New Milford 1875 8.45 16.2
Three Mountain 1689 16.4 17.4
Midway-Sunset 1704 19.2 20.2
Elk Hills 1728 17.3 18.8
Sutter 1705 30.3 31.9
Metcalf 1794 1
The emissions in this table were
adjusted to a Metcalf basis (last column) to account for difference in fuel
flow. The New Milford, Connecticut PM10
data were also doubled to account for the fact that only front half
(filterable) PM10 is included in the vendor estimate. The vendor-guaranteed PM10 emissions range from 17.9 lb/hr per
turbine to 30.3 lb/hr per turbine, with the highest value
being guaranteed for the nearly
identical Calpine Sutter Project with duct burners and steam injection. These emissions are substantially higher
than the 12 lb/hr claimed in the PDOC for Metcalf. Therefore, the District should support the PM10 emissions with a
valid vendor quote.
Normally, a vendor guarantee is required to confirm that a proposed BACT limit is technically feasible. (NSR Manual, p. B.20.) There is no evidence here that a vendor guarantee for the 12 lb/hr has been obtained. The magnitude of the proposed limit suggests that it is based only on front half or so-called filterable PM10. Federal regulations require that permits be based on total PM10.
A number of power plant applicants have recently proposed similarly low PM10 limits based only on the filterable fraction to reduce PM10 offset liability (e.g., Sunrise, Moss Landing), assuming that the condensable fraction of PM10 is negligible. They are gambling that exceedances will not be detected because only annual or less frequent source testing is required, during which operations are typically optimized to minimize emissions immediately prior to a source test.
We reviewed source tests of similar facilities to determine whether the proposed limit could reasonably be expected to be met (see Table 6). This review demonstrates that the PDOC’s limit is unrealistically low, unlikely to be achieved in practice, and, if based only on the filterable or front-half portion of PM10, which is about 50% of the total, is based on a faulty assumption. (Table 6.) Based on these source tests, it is likely that the proposed limit will be exceeded.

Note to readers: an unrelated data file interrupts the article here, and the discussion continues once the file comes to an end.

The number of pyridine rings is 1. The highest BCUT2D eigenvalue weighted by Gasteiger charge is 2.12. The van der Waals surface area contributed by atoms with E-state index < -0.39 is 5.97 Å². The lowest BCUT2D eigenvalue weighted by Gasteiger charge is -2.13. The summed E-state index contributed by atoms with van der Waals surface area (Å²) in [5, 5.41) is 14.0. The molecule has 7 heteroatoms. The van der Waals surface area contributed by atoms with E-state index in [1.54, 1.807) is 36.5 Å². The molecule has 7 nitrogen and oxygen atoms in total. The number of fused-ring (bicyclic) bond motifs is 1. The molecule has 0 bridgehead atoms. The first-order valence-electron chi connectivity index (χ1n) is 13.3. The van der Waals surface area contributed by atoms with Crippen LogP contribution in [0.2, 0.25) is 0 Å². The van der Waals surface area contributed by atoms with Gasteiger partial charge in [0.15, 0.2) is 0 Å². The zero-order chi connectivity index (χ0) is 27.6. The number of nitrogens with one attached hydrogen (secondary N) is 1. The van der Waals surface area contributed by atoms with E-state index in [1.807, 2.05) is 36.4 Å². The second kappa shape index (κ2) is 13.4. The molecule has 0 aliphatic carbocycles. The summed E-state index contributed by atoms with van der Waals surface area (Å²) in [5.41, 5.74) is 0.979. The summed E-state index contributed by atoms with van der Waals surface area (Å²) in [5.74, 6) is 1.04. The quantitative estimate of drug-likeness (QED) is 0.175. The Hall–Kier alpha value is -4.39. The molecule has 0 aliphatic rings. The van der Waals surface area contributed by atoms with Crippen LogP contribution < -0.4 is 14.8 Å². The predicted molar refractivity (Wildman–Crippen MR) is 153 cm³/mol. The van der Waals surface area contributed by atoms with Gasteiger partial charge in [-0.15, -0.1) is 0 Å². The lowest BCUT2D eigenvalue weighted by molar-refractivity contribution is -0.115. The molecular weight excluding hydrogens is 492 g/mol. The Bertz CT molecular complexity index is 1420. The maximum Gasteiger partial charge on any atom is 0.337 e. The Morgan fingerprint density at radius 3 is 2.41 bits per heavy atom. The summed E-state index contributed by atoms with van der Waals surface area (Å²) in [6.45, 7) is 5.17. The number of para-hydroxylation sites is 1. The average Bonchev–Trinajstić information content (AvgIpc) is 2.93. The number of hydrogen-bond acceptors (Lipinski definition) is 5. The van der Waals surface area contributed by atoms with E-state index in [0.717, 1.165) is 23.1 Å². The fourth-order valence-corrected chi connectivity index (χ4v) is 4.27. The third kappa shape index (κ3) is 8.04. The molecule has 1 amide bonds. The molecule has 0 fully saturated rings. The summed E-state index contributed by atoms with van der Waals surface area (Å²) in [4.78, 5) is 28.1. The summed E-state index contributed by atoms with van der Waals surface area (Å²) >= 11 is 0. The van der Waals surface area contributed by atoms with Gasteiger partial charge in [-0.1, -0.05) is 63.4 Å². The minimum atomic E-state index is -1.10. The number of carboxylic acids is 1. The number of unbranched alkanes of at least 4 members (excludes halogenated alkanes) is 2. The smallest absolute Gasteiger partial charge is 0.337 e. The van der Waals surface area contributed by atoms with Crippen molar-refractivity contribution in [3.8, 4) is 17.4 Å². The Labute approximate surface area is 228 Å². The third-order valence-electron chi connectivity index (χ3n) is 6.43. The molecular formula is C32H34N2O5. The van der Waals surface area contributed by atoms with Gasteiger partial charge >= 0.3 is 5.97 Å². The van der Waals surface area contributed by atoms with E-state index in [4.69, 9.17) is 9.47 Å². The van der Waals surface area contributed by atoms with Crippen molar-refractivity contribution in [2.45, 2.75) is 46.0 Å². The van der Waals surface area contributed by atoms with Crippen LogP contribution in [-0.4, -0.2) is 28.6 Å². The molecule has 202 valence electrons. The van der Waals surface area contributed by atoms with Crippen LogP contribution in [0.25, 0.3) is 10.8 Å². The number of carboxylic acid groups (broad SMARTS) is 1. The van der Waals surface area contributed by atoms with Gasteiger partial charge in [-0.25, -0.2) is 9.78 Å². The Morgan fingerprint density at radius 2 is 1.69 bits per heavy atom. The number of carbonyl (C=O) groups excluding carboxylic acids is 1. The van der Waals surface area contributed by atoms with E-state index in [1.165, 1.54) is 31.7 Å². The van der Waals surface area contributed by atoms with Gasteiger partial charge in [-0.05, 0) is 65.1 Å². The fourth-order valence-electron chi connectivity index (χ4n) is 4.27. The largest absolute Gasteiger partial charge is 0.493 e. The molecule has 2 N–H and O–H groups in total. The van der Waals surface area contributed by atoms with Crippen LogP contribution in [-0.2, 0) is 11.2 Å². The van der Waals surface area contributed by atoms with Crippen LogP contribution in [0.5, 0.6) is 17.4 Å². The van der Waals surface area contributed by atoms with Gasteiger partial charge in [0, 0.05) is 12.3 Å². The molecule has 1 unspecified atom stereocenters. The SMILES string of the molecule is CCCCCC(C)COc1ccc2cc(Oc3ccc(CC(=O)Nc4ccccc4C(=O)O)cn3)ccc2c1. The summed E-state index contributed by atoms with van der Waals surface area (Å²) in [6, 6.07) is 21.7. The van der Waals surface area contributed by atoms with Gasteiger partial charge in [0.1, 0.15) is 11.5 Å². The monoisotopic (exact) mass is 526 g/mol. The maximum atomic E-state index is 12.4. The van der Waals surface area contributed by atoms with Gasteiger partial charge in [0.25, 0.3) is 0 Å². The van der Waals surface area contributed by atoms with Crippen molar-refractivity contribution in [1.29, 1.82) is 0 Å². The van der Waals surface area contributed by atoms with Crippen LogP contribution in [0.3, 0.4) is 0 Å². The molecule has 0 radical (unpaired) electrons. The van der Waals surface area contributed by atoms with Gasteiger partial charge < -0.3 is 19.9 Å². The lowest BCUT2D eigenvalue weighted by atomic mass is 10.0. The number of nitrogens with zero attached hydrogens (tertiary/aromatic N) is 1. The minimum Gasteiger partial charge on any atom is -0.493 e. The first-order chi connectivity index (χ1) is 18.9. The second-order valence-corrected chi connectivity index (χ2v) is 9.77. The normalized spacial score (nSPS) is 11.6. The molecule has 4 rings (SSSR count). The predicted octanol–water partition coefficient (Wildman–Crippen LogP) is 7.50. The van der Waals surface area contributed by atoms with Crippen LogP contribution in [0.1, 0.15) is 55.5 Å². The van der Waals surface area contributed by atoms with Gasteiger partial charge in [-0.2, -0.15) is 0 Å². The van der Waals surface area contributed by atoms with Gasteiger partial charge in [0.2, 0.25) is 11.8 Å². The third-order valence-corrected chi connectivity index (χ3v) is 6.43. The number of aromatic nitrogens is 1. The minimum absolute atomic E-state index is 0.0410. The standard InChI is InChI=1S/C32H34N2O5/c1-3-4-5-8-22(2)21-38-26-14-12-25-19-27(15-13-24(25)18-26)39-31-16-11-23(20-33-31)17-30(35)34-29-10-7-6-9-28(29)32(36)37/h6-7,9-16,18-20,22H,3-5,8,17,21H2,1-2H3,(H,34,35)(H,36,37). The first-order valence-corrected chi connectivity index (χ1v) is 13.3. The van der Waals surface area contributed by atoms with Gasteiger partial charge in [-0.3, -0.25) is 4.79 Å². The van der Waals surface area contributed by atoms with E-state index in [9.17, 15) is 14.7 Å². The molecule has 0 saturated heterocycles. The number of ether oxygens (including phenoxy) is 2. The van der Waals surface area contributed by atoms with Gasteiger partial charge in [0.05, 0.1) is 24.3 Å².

However, it is unlikely that the exceedances will be detected, unless a continuous emission monitor is used. It is well known that “[m]anual stack tests are generally performed under optimum operating conditions, and as such, do not reflect the full-time emission conditions from a source.” (40 FR 46241 10/6/75.) A widely used handbook on CEMs notes, with respect to PM10 source tests, that: Due to the planning and preparations necessary for these manual methods, the source is usually notified prior to the actual testing. This lead time allows the source to optimize both operations and control equipment performance in order to pass the tests.” Therefore, it is unlikely that violations of the proposed 12-lb/hr limit would be detected.
The NSR Manual requires that “BACT emission limits or conditions must be met on a continual basis at all levels of operation...and be enforceable as a practical matter.” (NSR Manual, p. B.56.) PM10 is routinely continuously monitored in Europe. The EPA has required continuous PM10 monitoring on incinerators and has proposed Performance Specification 11 for their certification. Therefore, we recommend that the District either require continuous monitoring for PM10, or produce a valid vendor guarantee that demonstrates that 12 lb/hr represents the maximum PM10 emissions from its turbines. Source test data suggest that the proposed PM10 limit will be exceeded.